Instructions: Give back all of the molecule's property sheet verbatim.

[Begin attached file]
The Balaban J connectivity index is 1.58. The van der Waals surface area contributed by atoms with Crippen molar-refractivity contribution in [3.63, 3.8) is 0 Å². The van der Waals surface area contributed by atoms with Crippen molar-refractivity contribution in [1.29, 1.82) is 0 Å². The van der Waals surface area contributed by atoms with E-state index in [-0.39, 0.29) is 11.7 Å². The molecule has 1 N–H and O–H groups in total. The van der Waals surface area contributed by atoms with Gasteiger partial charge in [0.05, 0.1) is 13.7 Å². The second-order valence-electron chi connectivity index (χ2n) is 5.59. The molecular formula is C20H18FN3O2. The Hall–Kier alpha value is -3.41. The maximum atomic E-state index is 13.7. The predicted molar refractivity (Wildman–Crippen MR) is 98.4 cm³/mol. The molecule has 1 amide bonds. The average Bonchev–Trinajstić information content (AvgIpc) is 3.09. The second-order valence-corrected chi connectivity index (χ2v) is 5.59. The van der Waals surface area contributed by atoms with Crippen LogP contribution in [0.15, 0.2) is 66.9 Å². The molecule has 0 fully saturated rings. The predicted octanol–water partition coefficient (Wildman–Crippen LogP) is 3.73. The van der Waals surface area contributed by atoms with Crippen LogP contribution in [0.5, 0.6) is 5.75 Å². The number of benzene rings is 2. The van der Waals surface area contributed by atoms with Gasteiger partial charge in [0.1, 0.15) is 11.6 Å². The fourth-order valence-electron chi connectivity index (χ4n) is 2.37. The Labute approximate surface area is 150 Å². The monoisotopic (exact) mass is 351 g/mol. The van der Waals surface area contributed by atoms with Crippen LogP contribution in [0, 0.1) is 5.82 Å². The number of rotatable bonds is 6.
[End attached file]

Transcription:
The Balaban J connectivity index is 1.58. The van der Waals surface area contributed by atoms with Crippen molar-refractivity contribution in [3.63, 3.8) is 0 Å². The van der Waals surface area contributed by atoms with Crippen molar-refractivity contribution in [1.29, 1.82) is 0 Å². The van der Waals surface area contributed by atoms with E-state index in [-0.39, 0.29) is 11.7 Å². The molecule has 1 N–H and O–H groups in total. The van der Waals surface area contributed by atoms with Gasteiger partial charge in [0.05, 0.1) is 13.7 Å². The second-order valence-electron chi connectivity index (χ2n) is 5.59. The molecular formula is C20H18FN3O2. The Hall–Kier alpha value is -3.41. The maximum atomic E-state index is 13.7. The predicted molar refractivity (Wildman–Crippen MR) is 98.4 cm³/mol. The molecule has 1 amide bonds. The average Bonchev–Trinajstić information content (AvgIpc) is 3.09. The second-order valence-corrected chi connectivity index (χ2v) is 5.59. The van der Waals surface area contributed by atoms with Crippen LogP contribution in [0.15, 0.2) is 66.9 Å². The molecule has 0 fully saturated rings. The predicted octanol–water partition coefficient (Wildman–Crippen LogP) is 3.73. The van der Waals surface area contributed by atoms with Crippen LogP contribution in [0.5, 0.6) is 5.75 Å². The number of benzene rings is 2. The van der Waals surface area contributed by atoms with Gasteiger partial charge in [0.1, 0.15) is 11.6 Å². The fourth-order valence-electron chi connectivity index (χ4n) is 2.37. The Labute approximate surface area is 150 Å². The monoisotopic (exact) mass is 351 g/mol. The van der Waals surface area contributed by atoms with Crippen LogP contribution in [0, 0.1) is 5.82 Å². The number of rotatable bonds is 6.